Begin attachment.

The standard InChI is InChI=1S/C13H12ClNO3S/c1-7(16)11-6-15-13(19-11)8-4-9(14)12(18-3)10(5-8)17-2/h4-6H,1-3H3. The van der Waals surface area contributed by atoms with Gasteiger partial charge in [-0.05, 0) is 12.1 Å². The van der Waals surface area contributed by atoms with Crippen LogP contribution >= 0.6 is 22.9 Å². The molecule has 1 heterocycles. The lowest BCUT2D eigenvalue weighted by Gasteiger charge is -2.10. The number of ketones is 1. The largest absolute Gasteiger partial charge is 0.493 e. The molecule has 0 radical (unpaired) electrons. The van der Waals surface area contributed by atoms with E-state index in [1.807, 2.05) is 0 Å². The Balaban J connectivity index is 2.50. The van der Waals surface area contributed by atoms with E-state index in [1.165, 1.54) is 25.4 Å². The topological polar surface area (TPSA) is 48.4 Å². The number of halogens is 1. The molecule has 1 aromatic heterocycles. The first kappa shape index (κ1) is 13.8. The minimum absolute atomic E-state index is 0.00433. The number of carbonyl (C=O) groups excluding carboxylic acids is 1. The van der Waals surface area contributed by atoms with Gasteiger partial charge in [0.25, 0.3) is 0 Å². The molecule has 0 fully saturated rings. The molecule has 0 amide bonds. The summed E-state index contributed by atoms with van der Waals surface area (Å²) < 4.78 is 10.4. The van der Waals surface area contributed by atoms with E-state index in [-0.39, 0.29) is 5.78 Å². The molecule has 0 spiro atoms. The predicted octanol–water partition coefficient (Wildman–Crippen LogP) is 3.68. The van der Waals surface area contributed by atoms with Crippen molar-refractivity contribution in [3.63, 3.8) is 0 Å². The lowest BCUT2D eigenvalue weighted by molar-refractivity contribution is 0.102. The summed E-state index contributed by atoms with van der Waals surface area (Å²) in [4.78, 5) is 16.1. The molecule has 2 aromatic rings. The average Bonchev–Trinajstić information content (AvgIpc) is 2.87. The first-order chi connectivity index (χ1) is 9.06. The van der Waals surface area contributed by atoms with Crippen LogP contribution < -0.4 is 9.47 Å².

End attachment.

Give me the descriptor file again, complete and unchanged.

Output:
The standard InChI is InChI=1S/C13H12ClNO3S/c1-7(16)11-6-15-13(19-11)8-4-9(14)12(18-3)10(5-8)17-2/h4-6H,1-3H3. The van der Waals surface area contributed by atoms with Gasteiger partial charge in [-0.05, 0) is 12.1 Å². The van der Waals surface area contributed by atoms with Crippen LogP contribution >= 0.6 is 22.9 Å². The molecule has 1 heterocycles. The lowest BCUT2D eigenvalue weighted by Gasteiger charge is -2.10. The number of ketones is 1. The largest absolute Gasteiger partial charge is 0.493 e. The molecule has 0 radical (unpaired) electrons. The van der Waals surface area contributed by atoms with E-state index in [1.807, 2.05) is 0 Å². The Balaban J connectivity index is 2.50. The van der Waals surface area contributed by atoms with E-state index in [1.165, 1.54) is 25.4 Å². The topological polar surface area (TPSA) is 48.4 Å². The number of halogens is 1. The molecule has 1 aromatic heterocycles. The first kappa shape index (κ1) is 13.8. The minimum absolute atomic E-state index is 0.00433. The number of carbonyl (C=O) groups excluding carboxylic acids is 1. The van der Waals surface area contributed by atoms with Gasteiger partial charge in [0.25, 0.3) is 0 Å². The molecule has 0 fully saturated rings. The molecule has 0 amide bonds. The summed E-state index contributed by atoms with van der Waals surface area (Å²) < 4.78 is 10.4. The van der Waals surface area contributed by atoms with E-state index in [-0.39, 0.29) is 5.78 Å². The molecule has 0 spiro atoms. The predicted octanol–water partition coefficient (Wildman–Crippen LogP) is 3.68. The van der Waals surface area contributed by atoms with Crippen molar-refractivity contribution in [3.63, 3.8) is 0 Å². The lowest BCUT2D eigenvalue weighted by molar-refractivity contribution is 0.102. The summed E-state index contributed by atoms with van der Waals surface area (Å²) in [4.78, 5) is 16.1. The molecule has 2 aromatic rings. The average Bonchev–Trinajstić information content (AvgIpc) is 2.87. The first-order chi connectivity index (χ1) is 9.06. The van der Waals surface area contributed by atoms with Crippen LogP contribution < -0.4 is 9.47 Å².